Amy West medievalist at W-STS.COM
Mon Jul 6 16:15:32 UTC 2009

Ah, ha! That's why it's called a "cootie catcher". I only knew it as
a fortune teller, but I have heard it called a "cootie catcher" and
never knew why.
---Amy West

>Date:    Sun, 5 Jul 2009 09:03:33 -0400
>From:    "Joel S. Berson" <Berson at ATT.NET>
>Subject: Re: cooties
>At 7/4/2009 10:08 PM, Laurence Horn wrote:
>>Seems like most dictionaries, at least the online ones, do gloss it
>>as 'body louse'.  When I was growing up, cooties were always in the
>>plural, they were invisible, and they were things one accused another
>>of having or giving.  I think I assumed they were distinct from lice,
>>which were real, and from other actual critters.  Hard to recall,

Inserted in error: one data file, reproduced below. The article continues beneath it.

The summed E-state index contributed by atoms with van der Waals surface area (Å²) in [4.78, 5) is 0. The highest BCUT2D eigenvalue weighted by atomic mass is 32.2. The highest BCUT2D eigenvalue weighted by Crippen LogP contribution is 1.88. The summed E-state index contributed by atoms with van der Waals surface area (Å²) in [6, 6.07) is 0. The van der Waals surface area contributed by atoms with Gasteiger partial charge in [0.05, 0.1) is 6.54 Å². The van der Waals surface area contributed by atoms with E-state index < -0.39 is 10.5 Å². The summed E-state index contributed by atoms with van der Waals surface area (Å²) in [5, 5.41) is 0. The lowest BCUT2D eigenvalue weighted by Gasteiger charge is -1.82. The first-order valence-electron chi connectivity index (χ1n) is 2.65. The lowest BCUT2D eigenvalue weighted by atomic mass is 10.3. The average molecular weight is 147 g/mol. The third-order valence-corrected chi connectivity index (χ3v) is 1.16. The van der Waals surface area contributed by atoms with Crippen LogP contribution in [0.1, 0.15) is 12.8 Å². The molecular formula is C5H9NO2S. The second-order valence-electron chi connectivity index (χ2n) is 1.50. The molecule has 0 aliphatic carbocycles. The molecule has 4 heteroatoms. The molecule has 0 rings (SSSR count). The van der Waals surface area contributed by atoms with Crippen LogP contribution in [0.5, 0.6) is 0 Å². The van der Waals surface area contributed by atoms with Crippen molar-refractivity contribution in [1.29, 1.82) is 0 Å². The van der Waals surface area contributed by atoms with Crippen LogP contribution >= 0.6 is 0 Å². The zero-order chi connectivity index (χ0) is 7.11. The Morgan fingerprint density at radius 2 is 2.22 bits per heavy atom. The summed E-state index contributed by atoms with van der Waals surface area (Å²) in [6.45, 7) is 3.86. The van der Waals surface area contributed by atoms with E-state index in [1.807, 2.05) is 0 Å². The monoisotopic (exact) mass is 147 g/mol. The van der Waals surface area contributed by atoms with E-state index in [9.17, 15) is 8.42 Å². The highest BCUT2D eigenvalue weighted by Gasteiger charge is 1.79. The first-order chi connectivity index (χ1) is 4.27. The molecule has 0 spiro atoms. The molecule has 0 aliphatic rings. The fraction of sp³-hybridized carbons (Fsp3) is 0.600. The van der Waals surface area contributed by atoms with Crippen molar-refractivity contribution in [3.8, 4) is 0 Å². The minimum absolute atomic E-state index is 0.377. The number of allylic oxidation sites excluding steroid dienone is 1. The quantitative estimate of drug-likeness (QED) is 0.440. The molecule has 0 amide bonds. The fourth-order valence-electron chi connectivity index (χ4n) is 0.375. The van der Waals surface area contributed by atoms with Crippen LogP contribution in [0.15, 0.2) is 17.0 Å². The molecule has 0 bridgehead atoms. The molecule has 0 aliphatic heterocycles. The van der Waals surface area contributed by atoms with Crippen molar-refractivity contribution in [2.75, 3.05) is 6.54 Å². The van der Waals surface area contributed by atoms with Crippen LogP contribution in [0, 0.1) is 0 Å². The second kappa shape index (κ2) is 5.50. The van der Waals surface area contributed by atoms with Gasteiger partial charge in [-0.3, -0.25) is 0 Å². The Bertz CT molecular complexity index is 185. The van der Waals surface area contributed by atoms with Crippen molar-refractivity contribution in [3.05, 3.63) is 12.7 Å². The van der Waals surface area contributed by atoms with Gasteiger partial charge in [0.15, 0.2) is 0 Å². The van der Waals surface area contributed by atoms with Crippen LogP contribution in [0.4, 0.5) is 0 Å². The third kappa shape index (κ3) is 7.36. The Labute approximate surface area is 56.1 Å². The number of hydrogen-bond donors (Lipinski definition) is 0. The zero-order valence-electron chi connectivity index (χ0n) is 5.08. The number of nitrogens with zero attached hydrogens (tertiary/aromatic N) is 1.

>In my elementary school (or was it junior high school) days, there
>was a prank.  One (that is, others) constructed a square piece of
>paper so that the face had four triangular flaps (imagine an X
>inscribed in a square).  These flaps were operated from the reverse
>side by four fingers such that a pair of flaps on opposite sides
>could be opened simultaneously, displaying the surface of paper
>beneath them.  The surface of the paper below one pair of flaps was
>left blank; on the other pair of surfaces were drawn small, repulsive
>mites.  The Other said to one, "I need to check for cooties",
>displayed the two unmarked surfaces, put the device against one's
>head with a grasping motion, took it off, and displayed the other
>two surfaces.
>  From that moment forth (or perhaps even earlier), I always
>associated cooties with the head.  (Although ringworm was the
>condition for which schoolchildren were sent home in my day.)

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